A massive 83% of 18-30 year-olds, also thought buying a home was now more a dream than a reality for young adults. The Federation, which represents England’s housing associations, blamed a chronic shortage of affordable homes and a slump in the number of new homes being built for the gloomy outlook.
With huge deposits now needed to secure mortgages, young adults are becoming reliant on their parents’ help – and deep pockets – to help them secure their first property, with 54% admitting they would need financial help from relatives or generous friends to buy a home.
18% said they would need up to £10,000 from relatives or friends to afford a home, 28% thought they would need up to £20,0000, and 8% up to £40,000. One in ten (9%) claimed they would need £40,000 or more. Only one in four said they wouldn’t need any assistance.
The Federation called on all political parties to commit to building more homes for first time buyers and address the crippling shortage of new homes which has seen average house prices more than double over the last decade.
The poll also revealed that 37% thought they would have to wait up to 10 years before moving into their own property, with 12% thinking it could take up to 20 years. 6% thought they would never be able to afford a home.
Seven out of ten people said they would rent from a private landlord until they can afford to buy their own place, 11% said they would live with their parents paying rent, and 8% said they would live rent free – with friends or relatives.
The Federation said young people’s chances of getting a home were bleaker than ever after a year in which house-building slumped to its lowest level since 1923.
A record 4.5m people are on housing waiting lists in England, and rising unemployment and repossessions has further fuelled demand for affordable housing during the economic downturn. And a growing number of young people are now effectively excluded from the housing market.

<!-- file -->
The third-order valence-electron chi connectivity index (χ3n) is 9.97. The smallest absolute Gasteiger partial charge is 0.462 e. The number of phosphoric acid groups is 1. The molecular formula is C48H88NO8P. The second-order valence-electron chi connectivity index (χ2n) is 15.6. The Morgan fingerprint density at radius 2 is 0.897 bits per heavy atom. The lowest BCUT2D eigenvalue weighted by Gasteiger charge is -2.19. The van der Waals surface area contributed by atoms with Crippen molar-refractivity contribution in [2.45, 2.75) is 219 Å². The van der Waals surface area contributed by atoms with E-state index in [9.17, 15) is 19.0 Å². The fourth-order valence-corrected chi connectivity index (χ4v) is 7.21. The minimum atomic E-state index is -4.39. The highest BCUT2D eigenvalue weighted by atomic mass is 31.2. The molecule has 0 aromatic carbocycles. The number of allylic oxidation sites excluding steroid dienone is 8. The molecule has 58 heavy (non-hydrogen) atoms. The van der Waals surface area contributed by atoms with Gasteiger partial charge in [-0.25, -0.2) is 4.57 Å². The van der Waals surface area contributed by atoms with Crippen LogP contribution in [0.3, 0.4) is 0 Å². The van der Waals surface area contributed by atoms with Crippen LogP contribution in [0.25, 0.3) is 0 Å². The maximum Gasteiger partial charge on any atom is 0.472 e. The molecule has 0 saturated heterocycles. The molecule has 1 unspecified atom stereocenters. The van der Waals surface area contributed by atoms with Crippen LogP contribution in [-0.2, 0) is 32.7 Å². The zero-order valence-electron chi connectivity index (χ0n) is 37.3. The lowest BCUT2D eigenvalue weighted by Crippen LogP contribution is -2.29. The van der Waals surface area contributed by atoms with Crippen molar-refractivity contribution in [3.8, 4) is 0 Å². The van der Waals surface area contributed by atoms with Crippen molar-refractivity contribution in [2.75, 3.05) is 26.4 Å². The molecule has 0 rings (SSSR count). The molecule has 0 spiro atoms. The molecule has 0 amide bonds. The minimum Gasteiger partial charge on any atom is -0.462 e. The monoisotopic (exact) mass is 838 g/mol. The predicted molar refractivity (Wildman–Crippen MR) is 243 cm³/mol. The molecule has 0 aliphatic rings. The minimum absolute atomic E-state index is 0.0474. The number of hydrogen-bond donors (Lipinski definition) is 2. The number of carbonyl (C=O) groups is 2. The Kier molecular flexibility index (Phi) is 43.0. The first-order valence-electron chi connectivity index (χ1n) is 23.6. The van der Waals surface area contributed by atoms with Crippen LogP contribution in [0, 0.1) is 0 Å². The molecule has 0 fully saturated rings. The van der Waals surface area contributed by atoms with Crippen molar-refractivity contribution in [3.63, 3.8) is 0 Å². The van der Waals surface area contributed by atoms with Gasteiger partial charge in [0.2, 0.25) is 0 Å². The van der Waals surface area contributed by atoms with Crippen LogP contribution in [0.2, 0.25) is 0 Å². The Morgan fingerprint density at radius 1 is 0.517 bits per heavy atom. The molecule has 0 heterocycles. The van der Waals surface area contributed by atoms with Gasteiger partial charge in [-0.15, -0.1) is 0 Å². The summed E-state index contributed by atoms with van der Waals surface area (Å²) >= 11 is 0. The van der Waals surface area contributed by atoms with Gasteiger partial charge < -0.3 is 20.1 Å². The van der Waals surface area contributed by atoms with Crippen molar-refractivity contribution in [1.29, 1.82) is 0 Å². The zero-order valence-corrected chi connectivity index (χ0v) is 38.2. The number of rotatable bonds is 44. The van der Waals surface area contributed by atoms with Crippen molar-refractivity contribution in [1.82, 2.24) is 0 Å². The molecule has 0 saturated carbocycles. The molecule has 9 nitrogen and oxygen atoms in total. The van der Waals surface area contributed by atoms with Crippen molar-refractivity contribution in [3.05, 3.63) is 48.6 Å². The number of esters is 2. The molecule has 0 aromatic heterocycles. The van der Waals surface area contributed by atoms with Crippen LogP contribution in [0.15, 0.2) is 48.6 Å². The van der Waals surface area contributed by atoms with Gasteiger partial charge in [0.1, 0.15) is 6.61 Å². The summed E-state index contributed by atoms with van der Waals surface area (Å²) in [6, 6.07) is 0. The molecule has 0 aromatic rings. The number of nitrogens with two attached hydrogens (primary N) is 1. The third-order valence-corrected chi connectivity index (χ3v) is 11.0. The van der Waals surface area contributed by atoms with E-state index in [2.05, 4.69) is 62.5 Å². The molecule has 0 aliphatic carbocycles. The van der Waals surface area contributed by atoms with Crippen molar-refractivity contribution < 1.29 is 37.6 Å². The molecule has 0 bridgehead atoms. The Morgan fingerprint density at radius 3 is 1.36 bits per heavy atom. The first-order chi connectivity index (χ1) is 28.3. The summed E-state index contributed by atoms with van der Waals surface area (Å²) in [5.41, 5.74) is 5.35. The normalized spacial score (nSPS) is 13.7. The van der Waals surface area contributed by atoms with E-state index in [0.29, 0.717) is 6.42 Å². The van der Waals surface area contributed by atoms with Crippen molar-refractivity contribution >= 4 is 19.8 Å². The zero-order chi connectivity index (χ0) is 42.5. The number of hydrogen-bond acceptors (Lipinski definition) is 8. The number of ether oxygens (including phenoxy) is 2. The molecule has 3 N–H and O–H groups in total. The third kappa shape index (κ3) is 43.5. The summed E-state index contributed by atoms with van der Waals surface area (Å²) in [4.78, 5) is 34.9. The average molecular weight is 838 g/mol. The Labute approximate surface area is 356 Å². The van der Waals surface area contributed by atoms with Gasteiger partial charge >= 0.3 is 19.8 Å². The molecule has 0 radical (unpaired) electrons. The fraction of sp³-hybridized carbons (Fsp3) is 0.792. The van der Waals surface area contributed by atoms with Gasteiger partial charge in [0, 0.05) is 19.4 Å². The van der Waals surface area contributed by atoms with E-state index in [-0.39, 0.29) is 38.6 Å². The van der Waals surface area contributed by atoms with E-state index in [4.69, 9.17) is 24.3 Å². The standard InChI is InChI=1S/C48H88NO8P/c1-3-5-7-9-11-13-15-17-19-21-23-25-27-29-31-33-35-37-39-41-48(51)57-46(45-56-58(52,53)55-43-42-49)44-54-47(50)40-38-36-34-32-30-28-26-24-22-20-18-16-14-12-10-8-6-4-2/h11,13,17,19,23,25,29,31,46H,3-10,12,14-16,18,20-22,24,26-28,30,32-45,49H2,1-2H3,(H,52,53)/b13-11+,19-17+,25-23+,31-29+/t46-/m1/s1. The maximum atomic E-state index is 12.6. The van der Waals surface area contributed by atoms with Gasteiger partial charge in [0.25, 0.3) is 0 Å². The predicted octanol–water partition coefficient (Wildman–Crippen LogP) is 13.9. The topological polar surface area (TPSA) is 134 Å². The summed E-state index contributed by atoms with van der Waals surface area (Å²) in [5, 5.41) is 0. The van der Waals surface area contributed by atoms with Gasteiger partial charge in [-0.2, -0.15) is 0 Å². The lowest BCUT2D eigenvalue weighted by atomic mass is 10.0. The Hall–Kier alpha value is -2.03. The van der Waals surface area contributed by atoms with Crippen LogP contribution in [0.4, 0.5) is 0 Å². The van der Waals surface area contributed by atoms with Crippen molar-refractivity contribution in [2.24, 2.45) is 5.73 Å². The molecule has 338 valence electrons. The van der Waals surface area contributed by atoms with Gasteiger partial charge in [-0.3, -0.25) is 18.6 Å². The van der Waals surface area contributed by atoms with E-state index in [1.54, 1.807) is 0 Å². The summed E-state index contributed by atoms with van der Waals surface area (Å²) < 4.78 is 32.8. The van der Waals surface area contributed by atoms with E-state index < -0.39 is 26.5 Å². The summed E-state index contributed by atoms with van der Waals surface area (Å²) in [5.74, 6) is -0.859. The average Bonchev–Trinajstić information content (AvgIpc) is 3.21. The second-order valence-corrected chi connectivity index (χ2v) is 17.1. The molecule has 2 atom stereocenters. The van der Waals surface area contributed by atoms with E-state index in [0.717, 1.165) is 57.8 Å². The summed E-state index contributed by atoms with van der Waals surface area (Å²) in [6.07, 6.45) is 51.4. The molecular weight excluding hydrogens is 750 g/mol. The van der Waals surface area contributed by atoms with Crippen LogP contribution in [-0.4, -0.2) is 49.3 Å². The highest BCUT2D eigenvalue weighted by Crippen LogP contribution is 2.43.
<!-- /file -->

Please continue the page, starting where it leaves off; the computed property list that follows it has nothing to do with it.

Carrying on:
The three main political parties should commit to tackling the housing crisis by granting housing the same “untouchable” status as the health, education and crime-fighting budgets in order to address the problem.
Federation chief executive David Orr said: “Young people are giving up hope of ever being able to afford their own home and who can blame them?
“The simple truth is we, as a country, have failed to build anywhere like enough homes to meet demand, which has sent house prices rocketing over the last decade and well out of reach of most young people.
“Banks are meanwhile demanding tens of thousands of pounds in deposits before even considering lending first time buyers a mortgage. For those without parents with the funds to help them – there’s virtually no chance of getting a rung on the property ladder.
“The three main parties must commit to building significant numbers of affordable homes for rent and sale to avoid locking an entire generation out of having their own home.
“The next government must view housing in the same terms as health, education and policing – and protect it from budget cuts, given the scale of the crisis.”
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